“…democracies suffer from post-electoral violence due to the delay in the publishing of results”

Discovery and disinformation are ahead as RWNJs are looking for reasons to overturn the election, but are perhaps more about grifting. The reality remains that Trump tried to manipulate processing of ballots by installing a crony in USPS, among other things yet to be determined. Attempts to manipulate the system got complicated by large numbers of postal ballots in the face of a pandemic. Transparency and opacity have become contestable in ways unanticipated by many of the players. What a concept, more standardization needed in voting procedures for federal elections.

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— Jon Ralston (@RalstonReports) November 9, 2020

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— Alayna Treene (@alaynatreene) November 8, 2020

President Trump plans to brandish obituaries of people who supposedly voted but are dead — plus hold campaign-style rallies — in an effort to prolong his fight against apparent insurmountable election results, four Trump advisers told me during a conference call this afternoon.

What we're hearing: Obits for those who cast ballots are part of the “specific pieces of evidence” aimed at bolstering the Trump team's so-far unsupported claims of widespread voter fraud and corruption that they say led to Joe Biden’s victory.

  • Fueling the effort is the expected completion of vote counting this week, allowing Republicans to file for more recounts.

What's next: Team Trump is ready to announce specific recount teams in key states, and it plans to hold a series of Trump rallies focused on the litigation.

  • In Georgia: Doug Collins, the outgoing congressman who lost to Sen. Kelly Loeffler in a special election to fill former Sen. Johnny Isakson's seat, will be leading the campaign's recount efforts. The team has also redeployed 92 staffers from Florida to Georgia, doubling its group on the ground.
  • In Arizona: Kory Langhofer, former counsel for Trump's 2016 transition, will serve as lead attorney.
  • In Pennsylvania: Porter Wright's Ron Hicks is heading up the legal effort.
  • Nationwide: They're assembling additional surrogates and lawyers.

“We want to make sure we have an adequate supply of manpower on the ground for man-to-man combat,” one adviser said.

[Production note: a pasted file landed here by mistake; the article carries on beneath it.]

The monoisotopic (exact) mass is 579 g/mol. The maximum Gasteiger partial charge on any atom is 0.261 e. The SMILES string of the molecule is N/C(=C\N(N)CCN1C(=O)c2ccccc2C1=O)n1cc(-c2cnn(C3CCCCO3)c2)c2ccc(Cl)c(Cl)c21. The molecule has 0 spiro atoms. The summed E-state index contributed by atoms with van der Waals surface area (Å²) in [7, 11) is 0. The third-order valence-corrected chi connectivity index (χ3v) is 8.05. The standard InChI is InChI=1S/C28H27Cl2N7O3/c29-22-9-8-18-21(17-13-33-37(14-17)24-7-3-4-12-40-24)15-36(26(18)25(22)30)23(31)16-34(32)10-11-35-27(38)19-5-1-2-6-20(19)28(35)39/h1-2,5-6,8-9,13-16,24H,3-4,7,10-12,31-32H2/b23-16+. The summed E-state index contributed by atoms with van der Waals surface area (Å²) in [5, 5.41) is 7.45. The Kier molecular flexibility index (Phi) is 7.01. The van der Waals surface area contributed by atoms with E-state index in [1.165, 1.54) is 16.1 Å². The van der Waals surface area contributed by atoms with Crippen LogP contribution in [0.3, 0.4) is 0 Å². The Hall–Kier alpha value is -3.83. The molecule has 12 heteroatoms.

https://t.co/HGfpZjSVXA

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— Jennifer Cohn ✍🏻 📢 (@jennycohn1) November 7, 2020

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— Jennifer Cohn ✍🏻 📢 (@jennycohn1) November 8, 2020

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— Jennifer Cohn ✍🏻 📢 (@jennycohn1) November 8, 2020

The number of mailed ballots not delivered by Election Day is expected to grow as more postal data is released in the coming days. Some election experts worry such delays could run up against even more generous ballot acceptance windows that some states have granted.
In several swing states, late ballots will still be counted as long as they were postmarked by Election Day and received by Friday. They include Nevada, where 4,518 ballots arrived on Wednesday and 635 arrived Thursday, as well as North Carolina (2,958 on Wednesday and 835 on Thursday) and Pennsylvania (3,439 Wednesday and 1,459 Thursday). But states such as Arizona (864 Wednesday and 559 Thursday) and Georgia (853 Wednesday and 610 Thursday) don’t accept any ballots after Election Day.
Sam Spital, litigation director for the NAACP Legal Defense Fund, said the vast majority of those ballots were delivered in a timely manner and most were in states with more lenient ballot acceptance deadlines.
Because the counts are ongoing in those states, it is unclear whether undelivered ballots would have made a difference in deciding the presidential election. But the delivery failures highlight the risks in relying on the mail service to deliver ballots close to Election Day.
www.washingtonpost.com/…

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— Jennifer Cohn ✍🏻 📢 (@jennycohn1) November 9, 2020

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— Joe Biden (@JoeBiden) July 20, 2020

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— Michael MacKay (@mhmck) November 9, 2020

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